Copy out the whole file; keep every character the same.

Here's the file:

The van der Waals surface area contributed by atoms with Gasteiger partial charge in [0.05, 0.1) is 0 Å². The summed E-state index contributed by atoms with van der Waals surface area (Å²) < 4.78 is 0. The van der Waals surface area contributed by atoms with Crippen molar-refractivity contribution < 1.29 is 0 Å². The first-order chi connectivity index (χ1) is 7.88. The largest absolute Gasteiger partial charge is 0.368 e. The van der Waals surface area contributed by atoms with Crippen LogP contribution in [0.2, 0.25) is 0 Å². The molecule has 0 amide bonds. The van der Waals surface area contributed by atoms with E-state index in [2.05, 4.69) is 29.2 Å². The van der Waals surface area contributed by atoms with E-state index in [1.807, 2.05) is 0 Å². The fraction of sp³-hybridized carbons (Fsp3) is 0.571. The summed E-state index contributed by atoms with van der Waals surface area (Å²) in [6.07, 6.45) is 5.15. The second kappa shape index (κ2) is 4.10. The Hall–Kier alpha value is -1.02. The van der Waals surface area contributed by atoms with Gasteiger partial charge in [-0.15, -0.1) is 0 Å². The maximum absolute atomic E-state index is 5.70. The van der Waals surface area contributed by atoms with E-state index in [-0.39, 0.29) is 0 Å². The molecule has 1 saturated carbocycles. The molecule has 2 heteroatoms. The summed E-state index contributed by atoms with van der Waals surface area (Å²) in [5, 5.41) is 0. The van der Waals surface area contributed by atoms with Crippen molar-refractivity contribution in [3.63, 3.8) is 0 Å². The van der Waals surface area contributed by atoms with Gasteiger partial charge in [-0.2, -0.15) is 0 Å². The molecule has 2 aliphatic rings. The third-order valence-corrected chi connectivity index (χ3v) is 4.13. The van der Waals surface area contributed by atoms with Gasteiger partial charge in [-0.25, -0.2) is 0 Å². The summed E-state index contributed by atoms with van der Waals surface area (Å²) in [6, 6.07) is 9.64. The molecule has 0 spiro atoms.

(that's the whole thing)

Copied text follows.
The van der Waals surface area contributed by atoms with Gasteiger partial charge in [0.05, 0.1) is 0 Å². The summed E-state index contributed by atoms with van der Waals surface area (Å²) < 4.78 is 0. The van der Waals surface area contributed by atoms with Crippen molar-refractivity contribution < 1.29 is 0 Å². The first-order chi connectivity index (χ1) is 7.88. The largest absolute Gasteiger partial charge is 0.368 e. The van der Waals surface area contributed by atoms with Crippen LogP contribution in [0.2, 0.25) is 0 Å². The molecule has 0 amide bonds. The van der Waals surface area contributed by atoms with E-state index in [2.05, 4.69) is 29.2 Å². The van der Waals surface area contributed by atoms with E-state index in [1.807, 2.05) is 0 Å². The fraction of sp³-hybridized carbons (Fsp3) is 0.571. The summed E-state index contributed by atoms with van der Waals surface area (Å²) in [6.07, 6.45) is 5.15. The second kappa shape index (κ2) is 4.10. The Hall–Kier alpha value is -1.02. The van der Waals surface area contributed by atoms with Gasteiger partial charge in [-0.15, -0.1) is 0 Å². The maximum absolute atomic E-state index is 5.70. The van der Waals surface area contributed by atoms with E-state index in [-0.39, 0.29) is 0 Å². The molecule has 1 saturated carbocycles. The molecule has 2 heteroatoms. The summed E-state index contributed by atoms with van der Waals surface area (Å²) in [5, 5.41) is 0. The van der Waals surface area contributed by atoms with Crippen molar-refractivity contribution in [3.63, 3.8) is 0 Å². The van der Waals surface area contributed by atoms with Gasteiger partial charge in [-0.2, -0.15) is 0 Å². The molecule has 2 aliphatic rings. The third-order valence-corrected chi connectivity index (χ3v) is 4.13. The van der Waals surface area contributed by atoms with Gasteiger partial charge in [-0.25, -0.2) is 0 Å². The summed E-state index contributed by atoms with van der Waals surface area (Å²) in [6, 6.07) is 9.64. The molecule has 0 spiro atoms.